Fortunately, I am not someone who felt I needed to tweet or post #MeToo. Although I would be lying if I said I had never been in situations (yes, more than once) where a boy's words or actions could have easily turned into sexual assault.

I am lucky that I don't have a personal story to share, but I know people that have been sexually assaulted and harassed that hash-tagged their story and I know others that have been sexually assaulted and harassed that did not.

For those of you who don't know, #MeToo was made popular by actress Alyssa Milano on October 15. She tweeted this in response to the sheer number of women who have made accusations of sexual assault and harassment against Harvey Weinstein.

- Alyssa Milano's tweet of Tarana Burke's campaign

While the hashtag went viral seemingly overnight, "Me Too" has been around for more than ten years, starting with activist Tarana Burke's campaign to bring awareness of the number of women of color who had been sexually assaulted, abused, harassed, and exploited. Her campaign also helped make woman off all ages feel that they weren't alone and could share their stories if they wanted to, exactly what the movement is doing now.

The #MeToo not only encourages victims to share their stories but also takes the focus off the predators. In the media, abusers get the most coverage, almost setting the victims aside as a side note.

When I think of sexual assault scandals as seen in the news, my mind goes to Bill Cosby, Jimmy Savile, Kevin Clash, Roman Polanski, Brock Turner, and most recently Harvey Weinstein. All of these men are abusers; all of them have their stories shared more than the men, women, and children they assaulted. With the hashtag, only the stories of the survivors get told.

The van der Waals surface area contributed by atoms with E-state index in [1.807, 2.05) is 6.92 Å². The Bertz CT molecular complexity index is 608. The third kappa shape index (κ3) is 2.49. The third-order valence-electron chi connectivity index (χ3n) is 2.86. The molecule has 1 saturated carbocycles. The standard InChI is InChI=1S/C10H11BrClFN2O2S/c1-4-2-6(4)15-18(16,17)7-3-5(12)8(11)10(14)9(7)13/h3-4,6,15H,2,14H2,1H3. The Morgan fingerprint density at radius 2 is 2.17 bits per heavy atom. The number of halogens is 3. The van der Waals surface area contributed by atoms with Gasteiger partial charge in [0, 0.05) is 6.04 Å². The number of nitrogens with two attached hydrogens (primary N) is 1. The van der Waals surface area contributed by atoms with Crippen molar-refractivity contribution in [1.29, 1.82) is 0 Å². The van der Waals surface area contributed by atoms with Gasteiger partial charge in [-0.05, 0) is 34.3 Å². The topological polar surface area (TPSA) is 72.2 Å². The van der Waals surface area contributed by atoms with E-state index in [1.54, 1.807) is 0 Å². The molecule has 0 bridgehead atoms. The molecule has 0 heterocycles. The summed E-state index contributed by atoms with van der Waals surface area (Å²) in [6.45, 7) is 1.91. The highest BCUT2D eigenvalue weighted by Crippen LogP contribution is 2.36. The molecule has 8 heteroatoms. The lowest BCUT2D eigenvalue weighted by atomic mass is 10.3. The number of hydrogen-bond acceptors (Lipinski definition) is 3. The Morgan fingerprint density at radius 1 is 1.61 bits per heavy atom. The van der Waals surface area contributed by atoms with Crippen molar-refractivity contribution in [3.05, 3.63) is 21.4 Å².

#MeToo is shedding light on the sheer number of people who have been sexually assaulted or harassed. The reaction of Facebook and Twitter users has been horrific, simply due to the sheer number of people they know who have bravely posted or tweeted #MeToo.

With mass attention on rape culture, it is time to do something to help stop sexual violence. Because as much as I like the ideas being started by the hashtag, as of right now that is all they are ideas. Actions do speak louder than words and clearly, action is needed to stop sexual assault and harassment, or at least bring the number of people affected down so women feel safe again.

While women are told to take precautionary steps to "prevent" sexual assault, it is not enough because it is a one-way conversation.

To help change the narrative being told in rape culture, we need to start conversations with respectable men who will help convince abusive men to act differently. We need to educate children about consent, behaving with respect and expecting their friends to do the same, and how to protect themselves and speak out against sexual abuse. We need to support and believe sexual assault survivors, make them feel safe, and encourage them to take action against their abuser.

We need to speak up or step in if we see abuse taking place; keeping silent will only keep sexual assault going. Hopefully, all of these steps will help change the narrative of rape culture.

Help keep this conversation relevant, even after the media hype goes down.